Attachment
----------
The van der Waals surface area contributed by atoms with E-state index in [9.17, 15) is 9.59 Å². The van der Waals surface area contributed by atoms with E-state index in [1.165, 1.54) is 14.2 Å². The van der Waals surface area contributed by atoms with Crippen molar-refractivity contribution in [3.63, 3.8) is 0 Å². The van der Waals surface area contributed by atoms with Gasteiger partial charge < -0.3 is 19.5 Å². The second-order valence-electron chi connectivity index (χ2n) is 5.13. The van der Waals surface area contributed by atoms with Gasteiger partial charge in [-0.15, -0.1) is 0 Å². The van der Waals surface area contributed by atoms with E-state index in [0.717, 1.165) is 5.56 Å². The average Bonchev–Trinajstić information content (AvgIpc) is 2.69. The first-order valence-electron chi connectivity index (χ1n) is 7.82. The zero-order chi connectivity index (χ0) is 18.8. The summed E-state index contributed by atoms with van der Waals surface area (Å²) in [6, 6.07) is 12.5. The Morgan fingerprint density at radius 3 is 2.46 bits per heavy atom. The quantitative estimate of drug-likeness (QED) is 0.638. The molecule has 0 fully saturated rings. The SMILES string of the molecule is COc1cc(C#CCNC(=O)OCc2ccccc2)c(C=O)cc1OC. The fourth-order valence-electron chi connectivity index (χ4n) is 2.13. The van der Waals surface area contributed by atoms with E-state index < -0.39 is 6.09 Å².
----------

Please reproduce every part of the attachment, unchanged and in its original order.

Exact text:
The van der Waals surface area contributed by atoms with E-state index in [9.17, 15) is 9.59 Å². The van der Waals surface area contributed by atoms with E-state index in [1.165, 1.54) is 14.2 Å². The van der Waals surface area contributed by atoms with Crippen molar-refractivity contribution in [3.63, 3.8) is 0 Å². The van der Waals surface area contributed by atoms with Gasteiger partial charge < -0.3 is 19.5 Å². The second-order valence-electron chi connectivity index (χ2n) is 5.13. The van der Waals surface area contributed by atoms with Gasteiger partial charge in [-0.15, -0.1) is 0 Å². The van der Waals surface area contributed by atoms with E-state index in [0.717, 1.165) is 5.56 Å². The average Bonchev–Trinajstić information content (AvgIpc) is 2.69. The first-order valence-electron chi connectivity index (χ1n) is 7.82. The zero-order chi connectivity index (χ0) is 18.8. The summed E-state index contributed by atoms with van der Waals surface area (Å²) in [6, 6.07) is 12.5. The Morgan fingerprint density at radius 3 is 2.46 bits per heavy atom. The quantitative estimate of drug-likeness (QED) is 0.638. The molecule has 0 fully saturated rings. The SMILES string of the molecule is COc1cc(C#CCNC(=O)OCc2ccccc2)c(C=O)cc1OC. The fourth-order valence-electron chi connectivity index (χ4n) is 2.13. The van der Waals surface area contributed by atoms with E-state index < -0.39 is 6.09 Å².